What is ERL?
- ERL is an ICML 2018 workshop on exploration in reinforcement learning. ERL is designed to broadly appeal to diverse groups within the machine learning community. We encourage researchers from related fields such as unsupervised learning, causal inference, generative models, and Bayesian modeling to attend and explore connections between these fields and exploration in RL.
- Erl is a small town in North-Western Austria, near the border with Germany. To the best of our knowledge, the town of Erl is in no way affiliated with this workshop.
Videos and Slides from ERL 2018
The following YouTube playlist has all the talks from the workshop:https://www.youtube.com/playlist?list=PLbSAfmOMweH3YkhlH0d5KaRvFTyhcr30b
Slides for all contributed talks are available here:https://docs.google.com/presentation/d/1zkqtsM-GywKN9kzX4r0j-C1SUF5I0N0mgsxpfvJyl7s
Call for Papers
Exploration is a key component of reinforcement learning (RL). As RL scales up to address increasingly complex tasks, efficient exploration is increasingly important. Not only is exploration difficult, but it is difficult to even determine whether an agent is doing “good, intelligent exploration.”
The goal of this workshop is to present and discuss exploration in RL and related fields. Invited speakers will share their perspectives on what it means to do “good, intelligent exploration” and researchers will share recent work in spotlight presentations and poster sessions. These perspectives on exploration include, but are not limited to:
- Exploration in RL/bandits theory
- Exploration in RL/bandits applications (e.g. education, healthcare, robotics)
- Quantitative evaluation of exploration
- Safety and risk awareness in exploration
- Bayesian perspectives on exploration (e.g. exploration as information gain)
- Curiosity, intrinsic motivation, intuitive physics, and cognitive neuroscience
- Exploration as experimental design
- Connections between causality and exploration
- Meta-learning for learning to explore
- Exploration as unsupervised/semi-supervised learning
- Constrained exploration (e.g. robots with physical constraints)
- Hierarchical exploration (e.g. with options)
We invite all researchers working on problems related to exploration to submit a 4 page paper (not including references or appendix) in PDF format using the ICML 2018 template and style guidelines. The template points to an Overleaf project with an updated style file with an updated footnote that indicates the paper was published at our worksop -- please use this style sheet when submitting the camera-ready versions. You may download the whole template or just the icml2018.sty file to use the updated footnote.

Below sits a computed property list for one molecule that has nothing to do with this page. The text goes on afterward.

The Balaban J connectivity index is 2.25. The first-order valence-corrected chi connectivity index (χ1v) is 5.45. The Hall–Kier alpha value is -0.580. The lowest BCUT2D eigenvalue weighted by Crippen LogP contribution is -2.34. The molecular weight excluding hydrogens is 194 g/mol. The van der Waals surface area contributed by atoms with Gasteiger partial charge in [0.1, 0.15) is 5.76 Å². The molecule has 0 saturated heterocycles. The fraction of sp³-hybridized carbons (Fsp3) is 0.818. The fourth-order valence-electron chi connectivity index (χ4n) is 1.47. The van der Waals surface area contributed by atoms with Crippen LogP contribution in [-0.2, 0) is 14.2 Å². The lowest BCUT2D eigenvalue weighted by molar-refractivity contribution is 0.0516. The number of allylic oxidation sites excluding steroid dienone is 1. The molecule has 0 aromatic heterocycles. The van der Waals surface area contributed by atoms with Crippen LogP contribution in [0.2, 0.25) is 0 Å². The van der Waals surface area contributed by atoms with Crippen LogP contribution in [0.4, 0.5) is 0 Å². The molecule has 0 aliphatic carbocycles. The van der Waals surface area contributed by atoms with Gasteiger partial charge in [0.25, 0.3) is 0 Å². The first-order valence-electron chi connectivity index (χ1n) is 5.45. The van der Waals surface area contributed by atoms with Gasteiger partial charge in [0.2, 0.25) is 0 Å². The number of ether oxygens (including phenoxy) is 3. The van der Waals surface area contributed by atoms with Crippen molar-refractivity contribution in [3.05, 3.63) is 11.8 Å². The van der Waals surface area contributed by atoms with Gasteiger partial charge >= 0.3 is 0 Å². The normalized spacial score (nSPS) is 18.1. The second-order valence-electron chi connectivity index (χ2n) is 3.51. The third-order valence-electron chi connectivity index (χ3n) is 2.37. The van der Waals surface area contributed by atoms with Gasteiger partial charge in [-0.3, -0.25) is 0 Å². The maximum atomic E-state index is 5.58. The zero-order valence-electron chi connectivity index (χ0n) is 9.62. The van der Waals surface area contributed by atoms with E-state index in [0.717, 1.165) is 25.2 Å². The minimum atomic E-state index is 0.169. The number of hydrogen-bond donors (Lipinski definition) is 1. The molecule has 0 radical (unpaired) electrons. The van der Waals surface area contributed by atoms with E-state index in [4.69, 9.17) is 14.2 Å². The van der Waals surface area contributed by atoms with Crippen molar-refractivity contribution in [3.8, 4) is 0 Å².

We allow papers that are currently under review to the submitted to the workshop, as we are not publishing workshop proceedings. This means that, for instance, papers that were submitted to NIPS can be submitted to this workshop.
Please upload your anonymized submission to EasyChair. The review process will be double-blind. Accepted papers will be presented as posters or as spotlight talks. We highly encourage authors to release open-source implementations of their ideas, and we will provide links to those implementations on our website.
- Paper submission opens: May 1, 12:00PM PST
- Deadline for paper submission: May 25, 12:00PM PST
- Review decisions released: June 24, 12:00PM PST
- Deadline for camera ready: July 2, 12:00PM PST
- Workshop: July 15
Frequently Asked Questions
- Can I submit a paper that is currently under review at another venue (e.g., NIPS)? Yes! As a reminder, make sure the submission is anonymized and uses the ICML template.
- Can I submit a paper that has already been accepted at another venue? No.
The exploration workshop is designed to broadly appeal to diverse groups within the machine learning community, including attendees of ICML, IJCAI-ECAI, and AAMAS. The sheer volume of work related to exploration in RL published in the last few years (see Recent Papers on Exploration in RL) demonstrates the large interest in this area. Most immediately, the workshop targets researchers studying both the theory and applications of reinforcement learning. More broadly, we encourage researchers from related fields such as unsupervised learning, causal inference, generative models, and Bayesian modeling to attend and explore connections between these fields and exploration in RL.